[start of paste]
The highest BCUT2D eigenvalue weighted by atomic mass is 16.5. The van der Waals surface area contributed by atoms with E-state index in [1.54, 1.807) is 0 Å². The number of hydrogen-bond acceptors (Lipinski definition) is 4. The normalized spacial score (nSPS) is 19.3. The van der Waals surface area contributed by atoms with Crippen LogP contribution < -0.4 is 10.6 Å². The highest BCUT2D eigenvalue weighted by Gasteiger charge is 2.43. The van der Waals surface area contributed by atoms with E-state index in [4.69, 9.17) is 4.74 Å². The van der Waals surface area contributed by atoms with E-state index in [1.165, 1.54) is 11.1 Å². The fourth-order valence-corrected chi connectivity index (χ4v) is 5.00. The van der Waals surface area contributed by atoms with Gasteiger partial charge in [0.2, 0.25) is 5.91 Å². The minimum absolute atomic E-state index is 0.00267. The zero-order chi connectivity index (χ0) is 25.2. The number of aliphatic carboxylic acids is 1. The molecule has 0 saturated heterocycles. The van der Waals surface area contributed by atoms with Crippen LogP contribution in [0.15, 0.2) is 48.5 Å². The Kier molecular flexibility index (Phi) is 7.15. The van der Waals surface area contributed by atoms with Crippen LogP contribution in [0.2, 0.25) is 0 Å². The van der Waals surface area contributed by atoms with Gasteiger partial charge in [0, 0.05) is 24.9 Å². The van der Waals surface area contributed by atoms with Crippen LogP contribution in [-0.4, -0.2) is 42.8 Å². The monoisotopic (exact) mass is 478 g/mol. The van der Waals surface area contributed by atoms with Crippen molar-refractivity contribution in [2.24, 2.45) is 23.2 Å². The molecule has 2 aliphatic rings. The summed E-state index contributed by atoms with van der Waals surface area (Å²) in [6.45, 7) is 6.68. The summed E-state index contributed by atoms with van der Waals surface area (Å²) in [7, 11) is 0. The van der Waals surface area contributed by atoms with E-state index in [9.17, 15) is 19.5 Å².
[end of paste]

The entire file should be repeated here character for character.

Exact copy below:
The highest BCUT2D eigenvalue weighted by atomic mass is 16.5. The van der Waals surface area contributed by atoms with E-state index in [1.54, 1.807) is 0 Å². The number of hydrogen-bond acceptors (Lipinski definition) is 4. The normalized spacial score (nSPS) is 19.3. The van der Waals surface area contributed by atoms with Crippen LogP contribution < -0.4 is 10.6 Å². The highest BCUT2D eigenvalue weighted by Gasteiger charge is 2.43. The van der Waals surface area contributed by atoms with E-state index in [4.69, 9.17) is 4.74 Å². The van der Waals surface area contributed by atoms with E-state index in [1.165, 1.54) is 11.1 Å². The fourth-order valence-corrected chi connectivity index (χ4v) is 5.00. The van der Waals surface area contributed by atoms with Gasteiger partial charge in [0.2, 0.25) is 5.91 Å². The minimum absolute atomic E-state index is 0.00267. The zero-order chi connectivity index (χ0) is 25.2. The number of aliphatic carboxylic acids is 1. The molecule has 0 saturated heterocycles. The van der Waals surface area contributed by atoms with Crippen LogP contribution in [0.15, 0.2) is 48.5 Å². The Kier molecular flexibility index (Phi) is 7.15. The van der Waals surface area contributed by atoms with Crippen LogP contribution in [0.2, 0.25) is 0 Å². The van der Waals surface area contributed by atoms with Gasteiger partial charge in [0, 0.05) is 24.9 Å². The van der Waals surface area contributed by atoms with Crippen LogP contribution in [-0.4, -0.2) is 42.8 Å². The monoisotopic (exact) mass is 478 g/mol. The van der Waals surface area contributed by atoms with Crippen molar-refractivity contribution in [2.24, 2.45) is 23.2 Å². The molecule has 2 aliphatic rings. The summed E-state index contributed by atoms with van der Waals surface area (Å²) in [6.45, 7) is 6.68. The summed E-state index contributed by atoms with van der Waals surface area (Å²) in [7, 11) is 0. The van der Waals surface area contributed by atoms with E-state index in [9.17, 15) is 19.5 Å².